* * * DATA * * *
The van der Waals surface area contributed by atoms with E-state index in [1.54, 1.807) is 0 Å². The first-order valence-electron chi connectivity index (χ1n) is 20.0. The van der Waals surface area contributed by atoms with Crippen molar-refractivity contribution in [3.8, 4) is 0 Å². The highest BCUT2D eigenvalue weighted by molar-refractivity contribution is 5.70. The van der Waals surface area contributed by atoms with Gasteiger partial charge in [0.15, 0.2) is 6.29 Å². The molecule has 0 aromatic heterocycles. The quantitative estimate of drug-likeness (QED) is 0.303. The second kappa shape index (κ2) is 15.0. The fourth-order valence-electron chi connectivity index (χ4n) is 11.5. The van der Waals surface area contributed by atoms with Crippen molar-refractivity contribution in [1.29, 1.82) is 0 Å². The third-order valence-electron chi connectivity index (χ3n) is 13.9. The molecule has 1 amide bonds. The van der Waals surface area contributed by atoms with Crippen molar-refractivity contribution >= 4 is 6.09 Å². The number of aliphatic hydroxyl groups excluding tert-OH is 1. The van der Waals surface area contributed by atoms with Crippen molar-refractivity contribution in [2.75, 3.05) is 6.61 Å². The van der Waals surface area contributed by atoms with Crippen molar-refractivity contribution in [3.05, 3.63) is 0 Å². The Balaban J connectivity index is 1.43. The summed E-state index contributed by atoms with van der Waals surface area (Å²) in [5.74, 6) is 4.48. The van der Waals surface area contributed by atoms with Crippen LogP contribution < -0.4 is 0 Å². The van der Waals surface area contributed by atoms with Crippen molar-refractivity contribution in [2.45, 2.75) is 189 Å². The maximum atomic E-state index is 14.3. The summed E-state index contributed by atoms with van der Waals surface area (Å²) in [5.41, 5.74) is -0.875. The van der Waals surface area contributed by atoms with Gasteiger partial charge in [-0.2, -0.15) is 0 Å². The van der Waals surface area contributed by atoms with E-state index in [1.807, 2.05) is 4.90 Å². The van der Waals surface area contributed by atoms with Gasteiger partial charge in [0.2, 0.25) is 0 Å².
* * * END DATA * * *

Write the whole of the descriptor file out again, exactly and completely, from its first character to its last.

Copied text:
The van der Waals surface area contributed by atoms with E-state index in [1.54, 1.807) is 0 Å². The first-order valence-electron chi connectivity index (χ1n) is 20.0. The van der Waals surface area contributed by atoms with Crippen molar-refractivity contribution in [3.8, 4) is 0 Å². The highest BCUT2D eigenvalue weighted by molar-refractivity contribution is 5.70. The van der Waals surface area contributed by atoms with Gasteiger partial charge in [0.15, 0.2) is 6.29 Å². The molecule has 0 aromatic heterocycles. The quantitative estimate of drug-likeness (QED) is 0.303. The second kappa shape index (κ2) is 15.0. The fourth-order valence-electron chi connectivity index (χ4n) is 11.5. The van der Waals surface area contributed by atoms with Crippen molar-refractivity contribution in [1.29, 1.82) is 0 Å². The third-order valence-electron chi connectivity index (χ3n) is 13.9. The molecule has 1 amide bonds. The van der Waals surface area contributed by atoms with Crippen molar-refractivity contribution >= 4 is 6.09 Å². The number of aliphatic hydroxyl groups excluding tert-OH is 1. The van der Waals surface area contributed by atoms with Crippen molar-refractivity contribution in [2.75, 3.05) is 6.61 Å². The van der Waals surface area contributed by atoms with Crippen molar-refractivity contribution in [3.05, 3.63) is 0 Å². The Balaban J connectivity index is 1.43. The summed E-state index contributed by atoms with van der Waals surface area (Å²) in [5.74, 6) is 4.48. The van der Waals surface area contributed by atoms with Crippen LogP contribution < -0.4 is 0 Å². The van der Waals surface area contributed by atoms with Crippen molar-refractivity contribution in [2.45, 2.75) is 189 Å². The maximum atomic E-state index is 14.3. The summed E-state index contributed by atoms with van der Waals surface area (Å²) in [5.41, 5.74) is -0.875. The van der Waals surface area contributed by atoms with Gasteiger partial charge in [-0.2, -0.15) is 0 Å². The van der Waals surface area contributed by atoms with E-state index in [1.807, 2.05) is 4.90 Å². The van der Waals surface area contributed by atoms with Gasteiger partial charge in [0.2, 0.25) is 0 Å².